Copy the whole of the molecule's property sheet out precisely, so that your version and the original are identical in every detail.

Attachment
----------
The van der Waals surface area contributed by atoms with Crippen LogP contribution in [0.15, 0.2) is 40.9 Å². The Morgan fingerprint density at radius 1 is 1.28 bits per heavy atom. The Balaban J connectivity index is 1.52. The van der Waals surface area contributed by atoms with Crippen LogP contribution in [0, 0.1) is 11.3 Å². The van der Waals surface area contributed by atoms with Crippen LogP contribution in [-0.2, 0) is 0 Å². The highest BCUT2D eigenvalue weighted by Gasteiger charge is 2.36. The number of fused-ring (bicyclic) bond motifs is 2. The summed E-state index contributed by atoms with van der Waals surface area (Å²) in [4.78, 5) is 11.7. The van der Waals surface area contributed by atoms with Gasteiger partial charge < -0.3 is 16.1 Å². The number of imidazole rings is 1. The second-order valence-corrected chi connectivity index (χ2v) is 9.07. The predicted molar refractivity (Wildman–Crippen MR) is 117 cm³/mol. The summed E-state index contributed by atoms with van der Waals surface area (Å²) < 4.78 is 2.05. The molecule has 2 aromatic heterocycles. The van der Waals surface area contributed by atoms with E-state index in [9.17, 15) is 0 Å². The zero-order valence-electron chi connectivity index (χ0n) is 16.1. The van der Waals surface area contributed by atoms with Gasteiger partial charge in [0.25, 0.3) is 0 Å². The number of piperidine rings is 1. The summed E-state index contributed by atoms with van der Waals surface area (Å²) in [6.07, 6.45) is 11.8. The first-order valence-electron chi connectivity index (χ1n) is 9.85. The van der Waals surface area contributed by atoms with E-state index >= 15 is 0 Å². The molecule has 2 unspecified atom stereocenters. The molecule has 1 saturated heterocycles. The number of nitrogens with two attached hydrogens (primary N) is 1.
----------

The van der Waals surface area contributed by atoms with Crippen LogP contribution in [0.15, 0.2) is 40.9 Å². The Morgan fingerprint density at radius 1 is 1.28 bits per heavy atom. The Balaban J connectivity index is 1.52. The van der Waals surface area contributed by atoms with Crippen LogP contribution in [0, 0.1) is 11.3 Å². The van der Waals surface area contributed by atoms with Crippen LogP contribution in [-0.2, 0) is 0 Å². The highest BCUT2D eigenvalue weighted by Gasteiger charge is 2.36. The number of fused-ring (bicyclic) bond motifs is 2. The summed E-state index contributed by atoms with van der Waals surface area (Å²) in [4.78, 5) is 11.7. The van der Waals surface area contributed by atoms with Gasteiger partial charge < -0.3 is 16.1 Å². The number of imidazole rings is 1. The second-order valence-corrected chi connectivity index (χ2v) is 9.07. The predicted molar refractivity (Wildman–Crippen MR) is 117 cm³/mol. The summed E-state index contributed by atoms with van der Waals surface area (Å²) < 4.78 is 2.05. The molecule has 2 aromatic heterocycles. The van der Waals surface area contributed by atoms with E-state index in [9.17, 15) is 0 Å². The zero-order valence-electron chi connectivity index (χ0n) is 16.1. The van der Waals surface area contributed by atoms with Gasteiger partial charge in [0.25, 0.3) is 0 Å². The number of piperidine rings is 1. The summed E-state index contributed by atoms with van der Waals surface area (Å²) in [6.07, 6.45) is 11.8. The first-order valence-electron chi connectivity index (χ1n) is 9.85. The van der Waals surface area contributed by atoms with E-state index >= 15 is 0 Å². The molecule has 2 unspecified atom stereocenters. The molecule has 1 saturated heterocycles. The number of nitrogens with two attached hydrogens (primary N) is 1.